Many trees and shrubs can be disfigured and killed by road salt (Sodium Chloride or Calcium Chloride). Sodium Chloride is used primarily since it’s less expensive but it’s also more damaging to plants. Late season applications of salt are more harmful to trees since there is less time and run off to leach salt from the soils near root zones.
The worst damage occurs to sensitive tree species planted near heavily salted roads with high traffic, especially when they lie downhill, downwind, or have poor drainage.
Salts cause tree damage two ways:
- Direct contact with foliage (spray zone damage) which is typically seen on evergreens along roadways.
- Through chemical modification of the soil where plants uptake salt ions through the root system which then reaches toxic levels and scorches the foliage.
Uptake of the salt ion also slows tree growth and increases stress by interfering with nutrient availability.
How to Recognize Salt Damage on Trees
- Winter: Look for “witch’s brooms” (cluster of twigs growing out of branch ends) on deciduous trees, yellow tips on evergreen needles.
- Early Summer: Look for marginal leaf scorch on deciduous trees, and yellow, brown, or fallen needles on evergreens–especially on the side toward the road.
- Other problems can produce the same symptoms, so examine the whole plant and site carefully to rule out other causes.
Trees Commonly Damaged by Road Salt
- red maple (Acer rubrum)
- sugar maple (A. saccharum)
- hackberry (Celtis occidentalis)
- black walnut (Juglans nigra)
- Norway spruce (Picea abies)
- white spruce (P. glauca)
- white pine (Pinus strobus)
- Douglas fir (Pseudotsuga menziesii)
- pin oak (Quercus palustris)
- littleleaf linden (Tilia cordata)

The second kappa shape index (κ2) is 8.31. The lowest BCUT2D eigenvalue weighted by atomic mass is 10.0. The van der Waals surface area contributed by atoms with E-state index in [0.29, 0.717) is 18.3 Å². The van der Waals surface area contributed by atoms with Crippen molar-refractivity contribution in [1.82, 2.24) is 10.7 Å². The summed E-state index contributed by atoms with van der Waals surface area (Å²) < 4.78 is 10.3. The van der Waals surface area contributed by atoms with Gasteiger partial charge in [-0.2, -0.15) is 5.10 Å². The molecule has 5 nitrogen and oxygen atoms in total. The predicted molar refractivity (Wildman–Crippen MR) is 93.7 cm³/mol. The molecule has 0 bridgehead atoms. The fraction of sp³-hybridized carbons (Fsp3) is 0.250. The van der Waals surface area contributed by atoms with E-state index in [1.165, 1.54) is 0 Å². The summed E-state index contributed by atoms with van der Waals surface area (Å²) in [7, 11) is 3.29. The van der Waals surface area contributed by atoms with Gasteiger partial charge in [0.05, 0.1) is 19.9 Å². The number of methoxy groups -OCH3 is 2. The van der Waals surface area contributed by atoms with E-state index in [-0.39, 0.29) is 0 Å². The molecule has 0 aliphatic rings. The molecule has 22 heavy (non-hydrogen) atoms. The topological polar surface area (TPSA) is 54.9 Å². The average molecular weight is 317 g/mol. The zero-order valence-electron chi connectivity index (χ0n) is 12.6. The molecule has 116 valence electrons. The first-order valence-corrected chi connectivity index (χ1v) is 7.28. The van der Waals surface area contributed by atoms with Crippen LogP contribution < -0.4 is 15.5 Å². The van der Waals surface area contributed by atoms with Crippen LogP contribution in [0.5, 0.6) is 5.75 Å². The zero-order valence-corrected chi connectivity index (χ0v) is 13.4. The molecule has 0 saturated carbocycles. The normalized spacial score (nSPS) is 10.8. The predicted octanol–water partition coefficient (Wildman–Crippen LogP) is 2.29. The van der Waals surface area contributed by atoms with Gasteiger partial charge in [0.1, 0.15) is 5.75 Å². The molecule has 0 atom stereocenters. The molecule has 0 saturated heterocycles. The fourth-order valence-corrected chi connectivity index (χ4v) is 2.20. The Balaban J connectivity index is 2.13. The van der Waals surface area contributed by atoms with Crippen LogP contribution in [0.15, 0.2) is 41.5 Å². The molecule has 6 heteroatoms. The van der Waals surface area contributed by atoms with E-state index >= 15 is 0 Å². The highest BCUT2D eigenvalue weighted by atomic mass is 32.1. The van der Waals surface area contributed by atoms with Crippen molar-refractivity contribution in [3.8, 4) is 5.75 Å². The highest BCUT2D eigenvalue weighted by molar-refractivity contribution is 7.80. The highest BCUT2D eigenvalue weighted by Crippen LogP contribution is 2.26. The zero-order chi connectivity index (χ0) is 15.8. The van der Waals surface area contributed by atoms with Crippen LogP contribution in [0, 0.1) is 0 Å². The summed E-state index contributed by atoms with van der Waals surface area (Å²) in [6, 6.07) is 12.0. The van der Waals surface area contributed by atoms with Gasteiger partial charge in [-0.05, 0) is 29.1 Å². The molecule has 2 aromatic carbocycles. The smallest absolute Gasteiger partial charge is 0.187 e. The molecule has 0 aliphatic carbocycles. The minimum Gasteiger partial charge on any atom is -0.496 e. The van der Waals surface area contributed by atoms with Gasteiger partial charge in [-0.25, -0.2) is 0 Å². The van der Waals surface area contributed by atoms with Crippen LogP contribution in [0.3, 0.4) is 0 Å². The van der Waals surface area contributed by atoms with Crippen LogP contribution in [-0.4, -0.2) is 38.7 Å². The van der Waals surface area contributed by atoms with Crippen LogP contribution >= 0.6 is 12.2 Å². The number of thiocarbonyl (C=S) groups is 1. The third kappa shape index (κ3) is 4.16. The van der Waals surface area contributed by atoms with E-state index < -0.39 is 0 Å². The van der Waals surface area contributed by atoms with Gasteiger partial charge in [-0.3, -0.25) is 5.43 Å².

What to do About Salt Damage on Trees
- Plant salt-tolerant species such as ashes, callery pears, ginkgo, hawthorns, honeylocust, London plane, tolerant maples (Norway, hedge, or sycamore), English and red oak, tolerant pines (Austrian, pitch, or Japanese black), Sargent cherry, or Scholar Tree.
- Reduce salt application rates, lower the throwing distance, and apply before roads freeze.
- Use a less harmful product such as CMA or IcebanTM, and mix in inert materials like sand.
- Wash salts off foliage with fresh water soon after exposure.
- Avoid piling snow containing salt around plants or where runoff will effect plants.
- Raise the planting site, or block off the trees from the road with a barrier.
- Improve drainage or adjust grade, so salt is easily leached away from trees.
- Leach salts from soil in root zone area by repeating applications of fresh water after the ground is no longer frozen. This is probably the most effective way to reduce soil salinity problems.
- Incorporating organic matter like gypsum or activated charcoal has been found to reduce salt damage in some cases but is a slow process.
For further information on this subject the CT Agricultural Experiment Station published a paper on this. Click here